The document then prescribes the requirements and methods by which the quality of carbonated beverages may be gauged. As part of this process, it lists the various ingredients that can be used to make carbonated beverages. In this list, there is no mention of water! In any case, this BIS standard is voluntary in nature (unlike the certification for bottled water); a company needn’t meet its specifications. BIS has another standard, also voluntary — IS 4251:1967 (reaffirmed 1977) — which prescribes standards for “quality tolerances for water for processed food industry”. It’s a bizarre piece of standard-setting. In its foreword, it says: “In processed food industry, water is used for a number of purposes, such as processing, washing, flushing and general usage and also for boiler feed and cooling”. Isn’t it also used to make cold drinks?
The bottom line is that in India, the cold drinks industry is virtually unregulated. Strangely, it is also exempted from the provisions of industrial licensing under the Industries (Development and Regulation) Act, 1951. It gets a one-time license to operate from the ministry of food processing industries, which includes a non-objection certificate from the local government and a water analysis report from a public health laboratory. It also requires a no-objection certificate from the state pollution control board. That’s it. There’s no environmental impact assessment, or siting regulations for the industry. Its use of water — largely unpriced groundwater — is not regulated.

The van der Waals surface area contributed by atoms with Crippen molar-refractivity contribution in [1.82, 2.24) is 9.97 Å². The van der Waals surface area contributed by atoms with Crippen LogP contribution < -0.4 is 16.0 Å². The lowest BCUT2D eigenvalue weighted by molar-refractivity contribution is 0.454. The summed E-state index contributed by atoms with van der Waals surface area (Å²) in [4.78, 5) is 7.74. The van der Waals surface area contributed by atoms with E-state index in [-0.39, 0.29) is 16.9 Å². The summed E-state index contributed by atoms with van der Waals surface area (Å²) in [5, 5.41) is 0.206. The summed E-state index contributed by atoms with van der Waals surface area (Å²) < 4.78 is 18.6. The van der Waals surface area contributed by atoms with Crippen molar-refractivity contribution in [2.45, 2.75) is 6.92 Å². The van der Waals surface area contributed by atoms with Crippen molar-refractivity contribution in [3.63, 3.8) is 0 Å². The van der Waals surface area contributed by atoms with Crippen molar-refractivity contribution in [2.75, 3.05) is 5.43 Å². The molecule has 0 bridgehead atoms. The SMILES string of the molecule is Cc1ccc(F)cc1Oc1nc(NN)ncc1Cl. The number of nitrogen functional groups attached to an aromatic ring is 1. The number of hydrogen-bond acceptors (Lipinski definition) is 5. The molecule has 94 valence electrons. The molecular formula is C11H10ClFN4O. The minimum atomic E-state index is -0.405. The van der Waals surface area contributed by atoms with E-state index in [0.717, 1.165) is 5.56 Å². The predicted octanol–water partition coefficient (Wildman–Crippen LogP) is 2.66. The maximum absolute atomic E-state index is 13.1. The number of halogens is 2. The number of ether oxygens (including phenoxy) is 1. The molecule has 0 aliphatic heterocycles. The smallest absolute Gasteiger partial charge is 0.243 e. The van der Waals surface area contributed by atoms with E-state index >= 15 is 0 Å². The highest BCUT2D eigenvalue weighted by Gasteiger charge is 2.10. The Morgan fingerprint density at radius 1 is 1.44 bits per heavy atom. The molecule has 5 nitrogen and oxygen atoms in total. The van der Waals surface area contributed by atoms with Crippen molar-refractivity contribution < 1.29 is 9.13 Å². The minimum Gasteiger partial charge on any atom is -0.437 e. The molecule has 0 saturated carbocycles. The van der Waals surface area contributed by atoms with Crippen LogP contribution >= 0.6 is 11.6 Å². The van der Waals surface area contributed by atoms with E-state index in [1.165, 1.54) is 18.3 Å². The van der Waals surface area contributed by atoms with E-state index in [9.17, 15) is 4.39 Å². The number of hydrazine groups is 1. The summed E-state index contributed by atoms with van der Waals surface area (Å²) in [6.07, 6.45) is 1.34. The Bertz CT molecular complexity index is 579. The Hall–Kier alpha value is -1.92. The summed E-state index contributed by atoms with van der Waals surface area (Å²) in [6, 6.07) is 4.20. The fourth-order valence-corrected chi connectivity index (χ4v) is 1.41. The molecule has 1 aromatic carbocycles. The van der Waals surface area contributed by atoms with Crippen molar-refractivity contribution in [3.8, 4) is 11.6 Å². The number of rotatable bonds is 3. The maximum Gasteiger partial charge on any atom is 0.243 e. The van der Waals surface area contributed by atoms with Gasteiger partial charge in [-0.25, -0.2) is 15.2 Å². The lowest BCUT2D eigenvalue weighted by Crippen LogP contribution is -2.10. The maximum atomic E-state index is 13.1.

Forget pesticides. Standards for other substances — such as heavy metals like arsenic or lead — also are many times above the guidelines for drinking water issued by the ministry of urban development (see table: Standards to regulate…). For instance, for deadly arsenic, standards differ in different regulations — in soft drinks under the mandatory Food Products Order it is 0.5 ppm; under the BIS ‘voluntary’ standards, the quantity drops to 0.25 ppm; and strangely, drinking water guidelines specify a safe level of only 0.01 ppm. Therefore, soft drinks have been allowed 50 times higher arsenic content than in drinking water. Allowed lead levels for soft drinks are 50 times higher than bottled water. Cadmium is not even legislated. Why? Don’t ask. Working within the meaningless maze of such regulations, common sense dictates that a company would love to set up shop in India.